August 2003. The Hualapai Tribe is requesting that trips not take out at Diamond Creek between 7:00 AM and 10:00 AM to avoid conflicts with the Hualapai River Runners launching down river trips.
River flows of 4 miles per hour can be expected to the head of Iceberg Canyon, with the end of river flow about half way through Iceberg Canyon. Lake Mead elevation is currently at 1142. Lake Mead full pool elevation is 1220.
Camping areas below Gneiss Canyon include Bridge City at Mile 238.5 Left, Separation Canyon at Mile 239.5 Right (impacted by recent flash flooding and now a small camp), 241 Mile Right, 243 at Mile 242.5 Right (also impacted by recent flash flooding), Spencer Canyon at Mile 246 Left (overgrown), and 253 Mile Right. The popular camp at Burnt Springs (River Mile 259.5 river right) is still accessible, but there is a sandbar in the middle of the river now, with the main current on the opposite side of the river. As September flows will be significantly lower then August flows, the sandbar at Burnt Springs may block access to this camp. Riverbanks below Burnt Springs are generally steep, unstable and up to 25 feet in height. Riverside soils are heavily vegetated with 2-year-old tamarisk covering deep mudcracks on unstable soils. River runners are encouraged to use caution when walking on exposed lake sediments.
The Pearce Ferry take-out for river runners exiting the Grand Canyon remains closed. Pearce Bay is now dry with cracked silt deposits beginning to be covered by tamarisk. Though the old take out ramp is signed to prevent vehicle access to the Bay, a vehicle drove out onto the Bay and sunk to its frame. The driver of the vehicle was ticketed and had to pay towing charges. A feasibility study to push a road from the Pearce Ferry road to the Colorado River was done by Lake Mead National Recreation Area. The price tag of over $1 million for the road, which would be flooded at some point in the future when lake levels rise again, proved prohibitive.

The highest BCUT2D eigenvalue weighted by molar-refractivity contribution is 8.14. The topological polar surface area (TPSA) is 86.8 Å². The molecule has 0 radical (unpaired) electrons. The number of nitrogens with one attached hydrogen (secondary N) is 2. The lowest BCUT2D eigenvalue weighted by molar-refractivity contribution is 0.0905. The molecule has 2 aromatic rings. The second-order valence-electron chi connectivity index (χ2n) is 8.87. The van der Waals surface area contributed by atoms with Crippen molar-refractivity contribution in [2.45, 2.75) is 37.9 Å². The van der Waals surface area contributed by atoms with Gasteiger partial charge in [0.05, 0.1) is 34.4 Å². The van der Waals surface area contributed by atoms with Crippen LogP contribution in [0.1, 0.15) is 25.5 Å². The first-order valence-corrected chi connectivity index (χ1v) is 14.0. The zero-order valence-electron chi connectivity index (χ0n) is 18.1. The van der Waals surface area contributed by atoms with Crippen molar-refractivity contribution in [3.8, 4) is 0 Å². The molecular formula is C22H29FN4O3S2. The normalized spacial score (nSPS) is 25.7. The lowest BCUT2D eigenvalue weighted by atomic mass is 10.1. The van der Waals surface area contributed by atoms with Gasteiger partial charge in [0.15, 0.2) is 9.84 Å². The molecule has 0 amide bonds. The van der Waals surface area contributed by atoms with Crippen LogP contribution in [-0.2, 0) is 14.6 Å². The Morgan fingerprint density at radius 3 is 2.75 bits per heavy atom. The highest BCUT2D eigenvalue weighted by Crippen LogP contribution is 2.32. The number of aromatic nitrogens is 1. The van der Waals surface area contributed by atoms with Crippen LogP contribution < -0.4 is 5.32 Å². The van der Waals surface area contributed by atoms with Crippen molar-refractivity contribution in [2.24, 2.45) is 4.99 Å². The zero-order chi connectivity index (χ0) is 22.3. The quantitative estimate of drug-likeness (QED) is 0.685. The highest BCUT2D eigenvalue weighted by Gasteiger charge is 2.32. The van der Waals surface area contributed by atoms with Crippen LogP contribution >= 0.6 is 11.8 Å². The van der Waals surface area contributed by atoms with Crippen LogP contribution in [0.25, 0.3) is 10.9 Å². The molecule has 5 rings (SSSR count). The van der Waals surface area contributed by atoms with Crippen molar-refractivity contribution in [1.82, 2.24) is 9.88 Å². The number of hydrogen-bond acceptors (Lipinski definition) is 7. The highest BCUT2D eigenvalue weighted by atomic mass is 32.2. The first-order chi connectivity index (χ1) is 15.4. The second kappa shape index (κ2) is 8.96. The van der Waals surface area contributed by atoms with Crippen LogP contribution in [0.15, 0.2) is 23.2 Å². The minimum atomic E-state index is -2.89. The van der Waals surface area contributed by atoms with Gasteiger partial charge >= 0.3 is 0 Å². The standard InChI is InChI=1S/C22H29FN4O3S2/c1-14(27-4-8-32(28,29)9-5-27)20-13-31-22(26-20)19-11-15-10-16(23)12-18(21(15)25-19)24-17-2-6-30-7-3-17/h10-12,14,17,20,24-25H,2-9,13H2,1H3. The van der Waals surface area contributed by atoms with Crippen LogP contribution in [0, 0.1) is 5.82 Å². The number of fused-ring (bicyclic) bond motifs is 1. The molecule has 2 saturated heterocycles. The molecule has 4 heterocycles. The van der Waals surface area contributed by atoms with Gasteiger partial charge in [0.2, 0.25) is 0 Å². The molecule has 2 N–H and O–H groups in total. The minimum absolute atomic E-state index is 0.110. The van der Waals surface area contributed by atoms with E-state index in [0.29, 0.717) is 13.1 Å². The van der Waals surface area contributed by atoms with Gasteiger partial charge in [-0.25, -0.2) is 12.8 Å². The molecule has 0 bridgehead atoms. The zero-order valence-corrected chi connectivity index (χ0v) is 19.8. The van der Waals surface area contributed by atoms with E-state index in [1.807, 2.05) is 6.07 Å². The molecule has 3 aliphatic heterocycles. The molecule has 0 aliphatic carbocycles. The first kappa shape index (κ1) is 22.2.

In the river channel by Pearce Ferry, a small riffle exists where the river channel makes a 90 degree turn at the location of the old entrance to Pearce Bay. There is strong hydraulics at this riffle. Approximately 600 ft above this riffle there is another river wide riffle with a 4 foot drop. This riffle continues to cut into the north shore, with 2 foot diameter boulders exposed along the river left (south) bank.
There are lots of camping beaches from below Pearce Ferry down to Driftwood Island where there are acres of exposed campable sand.
Lots of sediment continues to be deposited in upper Iceberg Canyon near Boundary Point. National Park Service Rangers are encouraging river runners to exercise extreme caution in shallow areas due to sand bars, especially between river mile 249-262, and then at 280-288, i.e. Pearce to Boundary Point.
The take out at South Cove is in good shape, with maintenance work on the concrete ramp completed. All river runners taking out at South Cove are supposed to use the gravel area on the south side of the concrete ramp. River runners are asked to be patient in the de-rig area as Hualapai, concessions and public rafters are all taking out in the same area. River runners are encouraged to maintain as small a take-out footprint as possible, and try to de-rig as quickly as possible. Early take-outs are recommended to avoid late afternoon river traffic.
National Park Service Rangers note that no camping is allowed on the South Cove ramp and take-out area, or the public swimming area just north of the concrete ramp. Camping is allowed outside the no-wake harbor area, and a rocky camp is available one-quarter mile downstream (south) of the concrete ramp below the rock jetty just downstream of the take out.